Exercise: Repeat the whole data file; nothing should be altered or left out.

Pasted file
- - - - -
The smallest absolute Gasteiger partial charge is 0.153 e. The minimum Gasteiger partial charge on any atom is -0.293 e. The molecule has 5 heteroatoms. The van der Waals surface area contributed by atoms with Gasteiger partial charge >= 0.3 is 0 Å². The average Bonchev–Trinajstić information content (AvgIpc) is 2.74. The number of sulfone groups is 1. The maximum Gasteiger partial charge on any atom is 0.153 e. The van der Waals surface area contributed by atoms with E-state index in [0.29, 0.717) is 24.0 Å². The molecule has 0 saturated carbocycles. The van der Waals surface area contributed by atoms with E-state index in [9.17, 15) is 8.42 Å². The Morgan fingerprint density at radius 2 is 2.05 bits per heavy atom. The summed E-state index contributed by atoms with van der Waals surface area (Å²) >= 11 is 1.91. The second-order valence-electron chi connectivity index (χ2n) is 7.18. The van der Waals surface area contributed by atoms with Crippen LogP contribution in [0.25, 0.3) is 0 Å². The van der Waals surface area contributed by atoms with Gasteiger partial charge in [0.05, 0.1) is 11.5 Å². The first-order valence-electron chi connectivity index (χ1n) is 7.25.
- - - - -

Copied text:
The smallest absolute Gasteiger partial charge is 0.153 e. The minimum Gasteiger partial charge on any atom is -0.293 e. The molecule has 5 heteroatoms. The van der Waals surface area contributed by atoms with Gasteiger partial charge >= 0.3 is 0 Å². The average Bonchev–Trinajstić information content (AvgIpc) is 2.74. The number of sulfone groups is 1. The maximum Gasteiger partial charge on any atom is 0.153 e. The van der Waals surface area contributed by atoms with E-state index in [0.29, 0.717) is 24.0 Å². The molecule has 0 saturated carbocycles. The van der Waals surface area contributed by atoms with E-state index in [9.17, 15) is 8.42 Å². The Morgan fingerprint density at radius 2 is 2.05 bits per heavy atom. The summed E-state index contributed by atoms with van der Waals surface area (Å²) >= 11 is 1.91. The second-order valence-electron chi connectivity index (χ2n) is 7.18. The van der Waals surface area contributed by atoms with Crippen LogP contribution in [0.25, 0.3) is 0 Å². The van der Waals surface area contributed by atoms with Gasteiger partial charge in [0.05, 0.1) is 11.5 Å². The first-order valence-electron chi connectivity index (χ1n) is 7.25.